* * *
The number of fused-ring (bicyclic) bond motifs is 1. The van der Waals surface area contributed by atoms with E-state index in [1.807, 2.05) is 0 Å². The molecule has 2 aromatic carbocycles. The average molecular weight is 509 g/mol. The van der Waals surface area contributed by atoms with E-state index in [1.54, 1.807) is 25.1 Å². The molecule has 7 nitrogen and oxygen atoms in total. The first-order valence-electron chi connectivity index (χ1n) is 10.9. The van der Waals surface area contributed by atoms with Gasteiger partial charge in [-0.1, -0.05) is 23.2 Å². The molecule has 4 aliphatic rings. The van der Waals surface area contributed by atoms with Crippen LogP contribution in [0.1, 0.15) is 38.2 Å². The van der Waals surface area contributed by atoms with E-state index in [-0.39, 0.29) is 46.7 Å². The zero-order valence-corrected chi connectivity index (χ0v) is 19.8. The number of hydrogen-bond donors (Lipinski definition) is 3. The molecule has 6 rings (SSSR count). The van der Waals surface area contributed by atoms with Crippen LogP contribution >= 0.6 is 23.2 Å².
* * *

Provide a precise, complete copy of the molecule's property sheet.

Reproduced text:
The number of fused-ring (bicyclic) bond motifs is 1. The van der Waals surface area contributed by atoms with E-state index in [1.807, 2.05) is 0 Å². The molecule has 2 aromatic carbocycles. The average molecular weight is 509 g/mol. The van der Waals surface area contributed by atoms with E-state index in [1.54, 1.807) is 25.1 Å². The molecule has 7 nitrogen and oxygen atoms in total. The first-order valence-electron chi connectivity index (χ1n) is 10.9. The van der Waals surface area contributed by atoms with Gasteiger partial charge in [-0.1, -0.05) is 23.2 Å². The molecule has 4 aliphatic rings. The van der Waals surface area contributed by atoms with Crippen LogP contribution in [0.1, 0.15) is 38.2 Å². The van der Waals surface area contributed by atoms with E-state index in [-0.39, 0.29) is 46.7 Å². The zero-order valence-corrected chi connectivity index (χ0v) is 19.8. The number of hydrogen-bond donors (Lipinski definition) is 3. The molecule has 6 rings (SSSR count). The van der Waals surface area contributed by atoms with Crippen LogP contribution >= 0.6 is 23.2 Å².